ROR1 was reported to be upregulated in B-CLL. Studies conducted by Choudhury et al. (2010) showed that silencing of ROR1 with siRNA results in apoptosis of primary B-CLL cells from patients, but not PBMC from healthy donors. It was found that ROR1 is constitutively phosphorylated in the B-CLL cells of al patients tested. Using a siRNA screening method, ROR1 was identified as a key factor for survival of t(1:19) acute lymphoblastic leukemia (ALL) primary cells and cell lines in vitro (Bicocca et al., 2011). Interestingly, ROR1 was elevated only in the t(1:19) ALL and not other ALL subtypes. It remains to be investigated whether ROR1 is phosphorylated in t(1:19) ALL cells. In a transgenic mice model, studies suggested that ROR1 can accelerate the development of CLL. In these studies, transgenic mice expressing human ROR1 under control of a B-cell specific promoter developed hROR1+/CD5+/B220 low B-cell leukemia resembling human CLL at 15–18 months of age. These human ROR1 transgenic mice were further crossed with TCL1 transgenic mice, which at 7 months of age develop CD5 + B220 low leukemia B-cells. The F1 mice with both transgenes (hROR1 × TCL1) developed hROR1+/CD5+/B220 low leukemia B-cell CLL at a significantly younger median age than did littermate-control mice having either transgene alone (Cui et al., 2011).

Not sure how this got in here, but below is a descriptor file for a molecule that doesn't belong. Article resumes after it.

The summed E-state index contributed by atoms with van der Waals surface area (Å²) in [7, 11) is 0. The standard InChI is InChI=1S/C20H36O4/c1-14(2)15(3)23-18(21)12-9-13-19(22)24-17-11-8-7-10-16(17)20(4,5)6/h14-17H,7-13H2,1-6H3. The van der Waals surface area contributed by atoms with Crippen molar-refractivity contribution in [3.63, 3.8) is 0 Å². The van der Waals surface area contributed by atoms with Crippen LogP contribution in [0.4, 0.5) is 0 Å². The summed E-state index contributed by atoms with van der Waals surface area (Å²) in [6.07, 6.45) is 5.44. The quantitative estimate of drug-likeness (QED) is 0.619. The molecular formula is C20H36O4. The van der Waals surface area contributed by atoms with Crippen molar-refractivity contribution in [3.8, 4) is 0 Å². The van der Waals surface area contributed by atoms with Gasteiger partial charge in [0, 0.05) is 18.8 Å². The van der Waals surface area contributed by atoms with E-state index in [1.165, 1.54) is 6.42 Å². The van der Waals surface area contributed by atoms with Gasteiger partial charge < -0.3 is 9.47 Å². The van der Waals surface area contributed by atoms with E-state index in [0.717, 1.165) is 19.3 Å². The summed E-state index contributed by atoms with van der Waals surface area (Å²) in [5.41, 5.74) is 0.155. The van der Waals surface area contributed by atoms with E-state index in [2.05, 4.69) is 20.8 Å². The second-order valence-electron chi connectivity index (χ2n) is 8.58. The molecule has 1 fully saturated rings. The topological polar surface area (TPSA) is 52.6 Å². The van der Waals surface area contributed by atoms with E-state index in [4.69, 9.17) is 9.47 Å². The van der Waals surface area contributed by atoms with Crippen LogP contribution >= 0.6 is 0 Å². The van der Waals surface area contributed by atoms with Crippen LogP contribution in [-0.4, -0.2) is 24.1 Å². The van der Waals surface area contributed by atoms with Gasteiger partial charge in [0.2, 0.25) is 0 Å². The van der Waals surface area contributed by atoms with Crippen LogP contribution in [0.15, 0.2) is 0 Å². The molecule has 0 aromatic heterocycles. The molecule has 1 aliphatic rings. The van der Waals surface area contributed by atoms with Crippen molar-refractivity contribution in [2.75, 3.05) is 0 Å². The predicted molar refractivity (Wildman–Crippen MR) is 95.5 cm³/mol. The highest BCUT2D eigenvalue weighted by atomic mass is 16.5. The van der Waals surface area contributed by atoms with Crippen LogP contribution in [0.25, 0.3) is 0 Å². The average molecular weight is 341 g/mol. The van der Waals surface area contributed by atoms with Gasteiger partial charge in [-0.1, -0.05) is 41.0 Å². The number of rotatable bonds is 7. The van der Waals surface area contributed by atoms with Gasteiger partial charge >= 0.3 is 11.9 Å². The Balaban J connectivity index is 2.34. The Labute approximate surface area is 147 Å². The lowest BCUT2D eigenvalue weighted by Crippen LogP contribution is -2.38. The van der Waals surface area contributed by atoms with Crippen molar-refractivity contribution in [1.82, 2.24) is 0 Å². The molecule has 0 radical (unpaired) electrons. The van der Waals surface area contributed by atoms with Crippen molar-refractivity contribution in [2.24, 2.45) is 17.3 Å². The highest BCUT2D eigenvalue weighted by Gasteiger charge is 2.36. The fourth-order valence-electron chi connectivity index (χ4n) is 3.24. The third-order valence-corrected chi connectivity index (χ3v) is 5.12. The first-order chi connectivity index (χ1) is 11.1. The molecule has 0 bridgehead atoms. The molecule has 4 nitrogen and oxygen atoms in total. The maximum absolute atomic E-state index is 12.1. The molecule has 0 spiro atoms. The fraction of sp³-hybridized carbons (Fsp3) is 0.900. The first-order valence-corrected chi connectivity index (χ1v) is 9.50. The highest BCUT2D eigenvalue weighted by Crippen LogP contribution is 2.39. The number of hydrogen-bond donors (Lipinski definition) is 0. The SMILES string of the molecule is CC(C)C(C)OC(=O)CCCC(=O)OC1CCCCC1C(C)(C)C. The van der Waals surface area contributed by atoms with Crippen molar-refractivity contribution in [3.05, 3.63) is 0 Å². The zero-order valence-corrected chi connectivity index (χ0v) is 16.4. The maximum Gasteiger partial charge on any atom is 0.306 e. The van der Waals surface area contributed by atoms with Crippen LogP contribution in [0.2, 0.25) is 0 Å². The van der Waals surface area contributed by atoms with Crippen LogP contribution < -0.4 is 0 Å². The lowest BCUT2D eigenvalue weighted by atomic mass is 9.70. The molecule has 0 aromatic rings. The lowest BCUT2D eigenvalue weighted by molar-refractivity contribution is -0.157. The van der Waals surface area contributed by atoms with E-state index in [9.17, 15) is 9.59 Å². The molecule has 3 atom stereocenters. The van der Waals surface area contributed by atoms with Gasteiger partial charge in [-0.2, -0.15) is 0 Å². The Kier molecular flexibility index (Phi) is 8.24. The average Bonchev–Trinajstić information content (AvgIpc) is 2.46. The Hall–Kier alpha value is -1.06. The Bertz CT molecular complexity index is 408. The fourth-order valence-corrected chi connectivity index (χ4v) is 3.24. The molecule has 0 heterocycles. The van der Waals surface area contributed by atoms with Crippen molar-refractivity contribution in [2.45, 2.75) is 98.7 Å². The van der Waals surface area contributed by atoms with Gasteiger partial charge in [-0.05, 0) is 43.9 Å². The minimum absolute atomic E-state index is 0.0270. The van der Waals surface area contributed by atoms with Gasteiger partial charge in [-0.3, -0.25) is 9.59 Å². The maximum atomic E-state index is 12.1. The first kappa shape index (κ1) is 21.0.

To further explore the invasive character of these cells upon ROR activation, invadopodia, and extracellular matrix (ECM) remodeling proteins, such as matrix metalloproteinases (MMPs), were studied to see if these components were co-expressed with ROR. In order for cells to migrate, the ECM has to be remodeled to allow for the cell to migrate through the extracellular milieu. Invadopodia are actin-rich protrusions that degrade and extend into the ECM, remodeling the ECM for tumor migration and invasion (Bowden et al., 1999), while MMPs are enzymes that degrade collagen and other components of the ECM. Through immunostaining and ECM degrading assays, ROR2 was seen to be concentrated in regions where invadopodia were located, as determined by the location of cortactin, an essential component of invadopodia that is expressed in areas where the ECM has been degraded (Enomoto et al., 2009). Furthermore, a comparison between several MMPs and ROR2 expression in osteosarcoma cells was studied and found that when ROR2 was silenced via transfection of siROR2, MMP13, a collagenase, was also decreased. The same effect was seen when siWnt5a was introduced into OS cells, suggesting that MMP13 is activated through Wnt5a/ROR2 signaling (Enomoto et al., 2009; Minami et al., 2010). Staining of invadopodia for MMP13 also indicated its presence in this ECM remodeling complex. Closer analysis of the signaling pathway indicated that the tyrosine kinase domain of ROR2 was essential for MMP13 activation and subsequent ECM remodeling and that Src-family protein tyrosine kinases (SFKs), a series of kinases shown to play an essential role in invadopodia production (Weaver, 2006), were shown to be activated through Wnt5a/ROR2 signaling. This then suggested that Wnt5a/ROR2 signaling activated a SFK, leading to subsequent activation of MMP13, overall leading to ECM remodeling to allow for tumor migration and invasion. A similar finding was found in RCC cells, in which ROR2 regulated MMP2, shown to be overexpressed in many metastatic cancers (Kurban et al., 2006) and play a important role in the renal tubular cell epithelial to mesenchymal transformation during wound healing, leading to ECM remodeling and subsequent invasive growth (Wright et al., 2009).